How To Deal With Alien Microbes?

in StemSocial6 months ago

If we ever encounter viruses or other microbial entities on other planets we could be in serious danger. As they would be completely different from our own microbes they could completely wreck our lives.


Image by PublicDomainPictures from Pixabay

So far haven’t found life anywhere else than on Earth. But that could suddenly change. Probes are coming back with pieces of foreign objects from our own Solar system, we are planning to go to Mars ourselves and one day we will hopefully venture even outside the bounds of our Solar system.

On top of that, every single day roughly 17 meteorites fall on Earth and each of them could theoretically carry passengers. So, how exactly could we react to these microscopic intruders?

Alien organisms could theoretically be quite similar to the ones on Earth. They could be made from sugars, fats, proteins and their genetic information could be stored in nucleic acids. But at the same time, all of these could be slightly or very different from those we know of in Earthly forms of life. For example, their proteins could use different amino acids. Life on Earth uses just twenty-two out of the more than five-hundred that we know of just on Earth. This is most likely because some aminoacids are rare on Earth but they could be more frequent in different places.

Some of the prime candidates for “alien” aminoacids are isovaline and homoalanine. These are rare on Earth and Earthly life almost completely ignores them. But on some types of meteorites, we find them quite often. That is why scientists from Aberdeen and Exeter synthesized short protein sequences (peptides) that used these exotic amino acids. Then they observed how the immune system reacted to the change.

Weak Reaction To Aliens

The scientists did not synthesize the peptides just randomly. As a base, they use part of the protein ovalbumine which can often be found in egg whites and added isovaline and homoalanine. These peptides were then injected into mice to observe how their immune system (which is very similar to our own immune system) reacted. More precisely they looked at how the T lymphocytes reacted.

The tests showed that while the immune cells were capable of splitting and processing the exotic peptides thus activating the T lymphocytes – the reactions of the immune system were less powerful than to regular peptides. Only 15 % of T-lymphocytes reacted to the exotic peptides while over 80 % reacted to the normal ones.

This could mean that if we one day encounter alien microbes they could pose a serious immunological risk and we need to prepare for that.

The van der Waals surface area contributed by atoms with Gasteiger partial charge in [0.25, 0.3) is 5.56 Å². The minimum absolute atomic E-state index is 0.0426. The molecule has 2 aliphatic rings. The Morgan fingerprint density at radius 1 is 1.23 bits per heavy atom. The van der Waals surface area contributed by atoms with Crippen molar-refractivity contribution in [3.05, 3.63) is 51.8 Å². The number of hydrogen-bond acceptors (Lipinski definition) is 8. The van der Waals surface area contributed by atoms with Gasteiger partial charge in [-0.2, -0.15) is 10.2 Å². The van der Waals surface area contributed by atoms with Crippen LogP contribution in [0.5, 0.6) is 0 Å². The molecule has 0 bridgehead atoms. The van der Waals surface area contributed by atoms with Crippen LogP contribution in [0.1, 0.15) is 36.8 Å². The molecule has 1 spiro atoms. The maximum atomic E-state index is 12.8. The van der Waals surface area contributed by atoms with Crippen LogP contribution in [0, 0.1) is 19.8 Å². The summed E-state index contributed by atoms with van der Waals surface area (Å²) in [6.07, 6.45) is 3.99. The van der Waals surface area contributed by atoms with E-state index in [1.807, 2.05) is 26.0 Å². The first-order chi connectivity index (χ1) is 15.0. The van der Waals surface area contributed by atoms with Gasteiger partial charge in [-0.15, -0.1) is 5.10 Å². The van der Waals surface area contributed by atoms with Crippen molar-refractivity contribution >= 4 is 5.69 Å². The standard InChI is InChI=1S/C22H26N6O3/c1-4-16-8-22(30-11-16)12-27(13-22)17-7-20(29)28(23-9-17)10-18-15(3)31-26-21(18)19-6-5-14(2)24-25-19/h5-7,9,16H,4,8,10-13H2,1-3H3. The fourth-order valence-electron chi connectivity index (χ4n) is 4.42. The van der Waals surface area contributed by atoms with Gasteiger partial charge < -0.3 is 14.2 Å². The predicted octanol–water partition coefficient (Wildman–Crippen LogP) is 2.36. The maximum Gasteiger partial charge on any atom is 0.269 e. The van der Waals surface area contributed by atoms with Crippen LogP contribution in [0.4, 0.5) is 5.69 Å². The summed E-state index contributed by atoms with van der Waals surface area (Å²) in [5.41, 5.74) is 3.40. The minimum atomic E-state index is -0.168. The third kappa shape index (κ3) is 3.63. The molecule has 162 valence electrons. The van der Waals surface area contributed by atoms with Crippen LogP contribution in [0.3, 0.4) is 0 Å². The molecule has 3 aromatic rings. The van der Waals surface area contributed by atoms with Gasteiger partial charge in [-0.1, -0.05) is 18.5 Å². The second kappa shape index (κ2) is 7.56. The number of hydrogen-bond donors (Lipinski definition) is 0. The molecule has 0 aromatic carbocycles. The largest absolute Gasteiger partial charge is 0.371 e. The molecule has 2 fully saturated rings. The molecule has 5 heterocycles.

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This is pretty low on my list of concerns. An alien virus would also find our physiology alien, and probably would be completely incapable of harming us or using us for reproduction.

Actually each species has their own set of diseases.

And these diseases rarely jump species.

(except with the help of humans)

Further, if these alien microbes were able to interact with our bodies, then our bodies could deal with them in the usual way.

Yes, the Wuhan-flu was developed from a bat biom and taught how to work with human cells.

There is a huge issue with this inference drawn from experiments in the paper. The authors use OT-1 mouse. This mouse a T cells expressing an artificial T cell receptor specifically designed to recognize Ovalbumin peptide from amino acid 257-264. The mice is helpful in studying T cell biology. However, if you change the peptide sequence itself, it is bound to have an effect on T cell activation. How much of activation is lost will have depends on the nature of mutation you do to the peptide. So it doesn't matter whether you use terrestrial or extra-terrestrial amino acid. If it changes the structure of the peptide, it will reduce the amount of T cell activation. Or in few cases even increase it. But there is a catch. Since mice T cells was designed to identify that specific sequence, it is already near maxima of activation when they see this peptide, So any change will either give you same amount of activation or a reduction in it.

Think of it this way. You are used to Qwerty keyboard, You have a certain speed and efficiency at typing. It doesn't really matter if I rearrange a few alphabets or replace some of them with Chinese/Hindi alphabets. It is going to decrease your effect your performance in typing. Hence, changing the keys doesn't tell you anything about your ability to learn Chinese. All it tells you is that you were artificially trained on qwerty but now you don't have a qwerty keyboard.

Similarly, this study tells you nothing about body's ability to react to alien amino acid. All it says it T cells were designed to recognize specific sequence, and that sequence was changed. But that's what author did intentionally anyway. So what is even the point of this obvious study?